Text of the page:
Copy editors learn early in their training to distinguish commonly confused words. Stylebooks and writing manuals have entries and lists of such words. One of my favorite books is "Working With Words," by Brian S. Woods, James L. Pinson and Jean Gaddy Wilson. I have a 2003 printing of the book, and Chapter 8, titled "Usage," has two helpful lists: Misused Words and Mistaken Phrases and Confused Words.
On the list of confused words, for instance, are tocsin (a disaster signal) and toxin (a poisonous substance of plant or animal origin) and reluctant (unwilling to act) and reticent (unwilling to speak). Writers and editors can easily mistype or overlook these and other words on the list in a deadline rush. That’s why copy editors are important as one last editor to read a story before it is published. Accuracy is essential to journalism, and I see correct word choice as part of accuracy. If we mean that someone was unwilling to speak, we must describe him as reticent, not reluctant.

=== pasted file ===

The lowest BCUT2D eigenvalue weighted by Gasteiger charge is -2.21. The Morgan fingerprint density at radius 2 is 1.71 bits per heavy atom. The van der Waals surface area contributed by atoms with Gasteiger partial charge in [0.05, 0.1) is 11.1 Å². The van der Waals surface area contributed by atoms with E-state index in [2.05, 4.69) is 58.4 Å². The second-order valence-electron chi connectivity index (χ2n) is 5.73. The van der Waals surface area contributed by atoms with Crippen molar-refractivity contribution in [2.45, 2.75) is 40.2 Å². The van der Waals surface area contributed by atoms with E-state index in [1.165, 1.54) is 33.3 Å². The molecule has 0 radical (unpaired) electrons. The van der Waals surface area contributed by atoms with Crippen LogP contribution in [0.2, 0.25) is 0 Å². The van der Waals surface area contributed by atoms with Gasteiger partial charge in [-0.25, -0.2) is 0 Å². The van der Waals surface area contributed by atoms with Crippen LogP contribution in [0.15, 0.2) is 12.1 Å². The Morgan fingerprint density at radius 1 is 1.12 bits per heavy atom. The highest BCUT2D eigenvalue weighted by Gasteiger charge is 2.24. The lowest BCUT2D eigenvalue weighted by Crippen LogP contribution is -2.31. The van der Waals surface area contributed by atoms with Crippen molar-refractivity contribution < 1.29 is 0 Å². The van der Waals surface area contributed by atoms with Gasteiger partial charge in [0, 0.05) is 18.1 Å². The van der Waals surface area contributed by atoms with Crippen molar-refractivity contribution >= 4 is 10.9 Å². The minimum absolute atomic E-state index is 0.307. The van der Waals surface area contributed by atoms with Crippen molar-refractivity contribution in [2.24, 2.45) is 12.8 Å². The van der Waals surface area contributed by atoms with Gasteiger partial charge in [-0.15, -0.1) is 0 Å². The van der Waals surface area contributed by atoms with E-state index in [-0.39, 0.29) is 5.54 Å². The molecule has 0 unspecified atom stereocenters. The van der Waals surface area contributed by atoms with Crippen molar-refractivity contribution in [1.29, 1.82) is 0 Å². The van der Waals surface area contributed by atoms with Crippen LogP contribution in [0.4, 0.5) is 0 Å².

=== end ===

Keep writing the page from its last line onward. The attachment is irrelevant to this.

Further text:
The newest Grammar Guide quiz deals with word choices such as this. The sentences would not be understood the same way if the word choice were different.
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